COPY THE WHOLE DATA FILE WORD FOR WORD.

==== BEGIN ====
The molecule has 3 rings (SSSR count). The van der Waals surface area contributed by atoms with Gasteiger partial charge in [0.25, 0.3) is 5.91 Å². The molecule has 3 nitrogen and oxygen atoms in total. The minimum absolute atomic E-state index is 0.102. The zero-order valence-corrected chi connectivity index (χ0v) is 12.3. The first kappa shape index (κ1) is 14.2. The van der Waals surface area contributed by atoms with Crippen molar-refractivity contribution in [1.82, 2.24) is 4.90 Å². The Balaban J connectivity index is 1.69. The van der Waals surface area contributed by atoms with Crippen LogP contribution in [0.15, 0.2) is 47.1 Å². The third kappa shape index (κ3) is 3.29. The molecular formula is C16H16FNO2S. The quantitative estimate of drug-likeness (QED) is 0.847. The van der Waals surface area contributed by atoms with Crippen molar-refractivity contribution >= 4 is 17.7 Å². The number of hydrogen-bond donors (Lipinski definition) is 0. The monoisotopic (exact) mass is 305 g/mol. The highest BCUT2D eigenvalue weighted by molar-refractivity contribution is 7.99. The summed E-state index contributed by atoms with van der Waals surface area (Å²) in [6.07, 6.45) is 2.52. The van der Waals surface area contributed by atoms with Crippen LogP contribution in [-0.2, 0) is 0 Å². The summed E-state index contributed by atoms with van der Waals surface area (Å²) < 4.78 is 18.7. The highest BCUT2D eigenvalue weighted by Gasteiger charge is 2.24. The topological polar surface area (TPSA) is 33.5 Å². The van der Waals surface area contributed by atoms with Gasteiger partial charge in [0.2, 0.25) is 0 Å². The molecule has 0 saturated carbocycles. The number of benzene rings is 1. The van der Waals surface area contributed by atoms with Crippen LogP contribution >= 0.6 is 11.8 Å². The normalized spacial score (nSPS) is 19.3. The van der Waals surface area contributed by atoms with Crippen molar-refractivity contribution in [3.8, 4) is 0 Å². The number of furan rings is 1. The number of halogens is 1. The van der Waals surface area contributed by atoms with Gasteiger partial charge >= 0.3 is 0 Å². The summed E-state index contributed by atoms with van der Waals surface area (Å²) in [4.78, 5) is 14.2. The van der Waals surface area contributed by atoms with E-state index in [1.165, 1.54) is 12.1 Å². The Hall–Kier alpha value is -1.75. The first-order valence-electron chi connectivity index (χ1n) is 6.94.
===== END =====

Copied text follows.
The molecule has 3 rings (SSSR count). The van der Waals surface area contributed by atoms with Gasteiger partial charge in [0.25, 0.3) is 5.91 Å². The molecule has 3 nitrogen and oxygen atoms in total. The minimum absolute atomic E-state index is 0.102. The zero-order valence-corrected chi connectivity index (χ0v) is 12.3. The first kappa shape index (κ1) is 14.2. The van der Waals surface area contributed by atoms with Crippen molar-refractivity contribution in [1.82, 2.24) is 4.90 Å². The Balaban J connectivity index is 1.69. The van der Waals surface area contributed by atoms with Crippen LogP contribution in [0.15, 0.2) is 47.1 Å². The third kappa shape index (κ3) is 3.29. The molecular formula is C16H16FNO2S. The quantitative estimate of drug-likeness (QED) is 0.847. The van der Waals surface area contributed by atoms with Crippen molar-refractivity contribution >= 4 is 17.7 Å². The number of hydrogen-bond donors (Lipinski definition) is 0. The monoisotopic (exact) mass is 305 g/mol. The highest BCUT2D eigenvalue weighted by molar-refractivity contribution is 7.99. The summed E-state index contributed by atoms with van der Waals surface area (Å²) in [6.07, 6.45) is 2.52. The van der Waals surface area contributed by atoms with Crippen LogP contribution in [-0.2, 0) is 0 Å². The summed E-state index contributed by atoms with van der Waals surface area (Å²) < 4.78 is 18.7. The highest BCUT2D eigenvalue weighted by Gasteiger charge is 2.24. The topological polar surface area (TPSA) is 33.5 Å². The van der Waals surface area contributed by atoms with Gasteiger partial charge in [0.2, 0.25) is 0 Å². The molecule has 0 saturated carbocycles. The number of benzene rings is 1. The van der Waals surface area contributed by atoms with Crippen LogP contribution >= 0.6 is 11.8 Å². The normalized spacial score (nSPS) is 19.3. The van der Waals surface area contributed by atoms with Crippen molar-refractivity contribution in [3.8, 4) is 0 Å². The number of furan rings is 1. The number of halogens is 1. The van der Waals surface area contributed by atoms with Gasteiger partial charge >= 0.3 is 0 Å². The summed E-state index contributed by atoms with van der Waals surface area (Å²) in [4.78, 5) is 14.2. The van der Waals surface area contributed by atoms with E-state index in [1.165, 1.54) is 12.1 Å². The Hall–Kier alpha value is -1.75. The first-order valence-electron chi connectivity index (χ1n) is 6.94.